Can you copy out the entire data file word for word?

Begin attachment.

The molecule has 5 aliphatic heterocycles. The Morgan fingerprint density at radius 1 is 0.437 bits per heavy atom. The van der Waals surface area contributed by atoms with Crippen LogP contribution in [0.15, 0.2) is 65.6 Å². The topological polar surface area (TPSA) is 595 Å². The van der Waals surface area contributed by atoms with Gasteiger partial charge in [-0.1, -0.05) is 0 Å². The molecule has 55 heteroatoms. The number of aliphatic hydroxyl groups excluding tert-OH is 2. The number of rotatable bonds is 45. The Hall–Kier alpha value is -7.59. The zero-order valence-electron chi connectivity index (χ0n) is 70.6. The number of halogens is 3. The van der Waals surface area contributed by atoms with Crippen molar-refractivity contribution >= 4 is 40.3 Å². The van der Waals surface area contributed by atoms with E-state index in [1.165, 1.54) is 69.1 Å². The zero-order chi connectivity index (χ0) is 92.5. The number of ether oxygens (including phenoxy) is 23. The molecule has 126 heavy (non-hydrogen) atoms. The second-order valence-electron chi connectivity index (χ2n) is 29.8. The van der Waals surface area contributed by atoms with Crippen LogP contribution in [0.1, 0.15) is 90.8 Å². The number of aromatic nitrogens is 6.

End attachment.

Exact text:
The molecule has 5 aliphatic heterocycles. The Morgan fingerprint density at radius 1 is 0.437 bits per heavy atom. The van der Waals surface area contributed by atoms with Crippen LogP contribution in [0.15, 0.2) is 65.6 Å². The topological polar surface area (TPSA) is 595 Å². The van der Waals surface area contributed by atoms with Gasteiger partial charge in [-0.1, -0.05) is 0 Å². The molecule has 55 heteroatoms. The number of aliphatic hydroxyl groups excluding tert-OH is 2. The number of rotatable bonds is 45. The Hall–Kier alpha value is -7.59. The zero-order valence-electron chi connectivity index (χ0n) is 70.6. The number of halogens is 3. The van der Waals surface area contributed by atoms with Crippen molar-refractivity contribution >= 4 is 40.3 Å². The van der Waals surface area contributed by atoms with E-state index in [1.165, 1.54) is 69.1 Å². The zero-order chi connectivity index (χ0) is 92.5. The number of ether oxygens (including phenoxy) is 23. The molecule has 126 heavy (non-hydrogen) atoms. The second-order valence-electron chi connectivity index (χ2n) is 29.8. The van der Waals surface area contributed by atoms with Crippen LogP contribution in [0.1, 0.15) is 90.8 Å². The number of aromatic nitrogens is 6.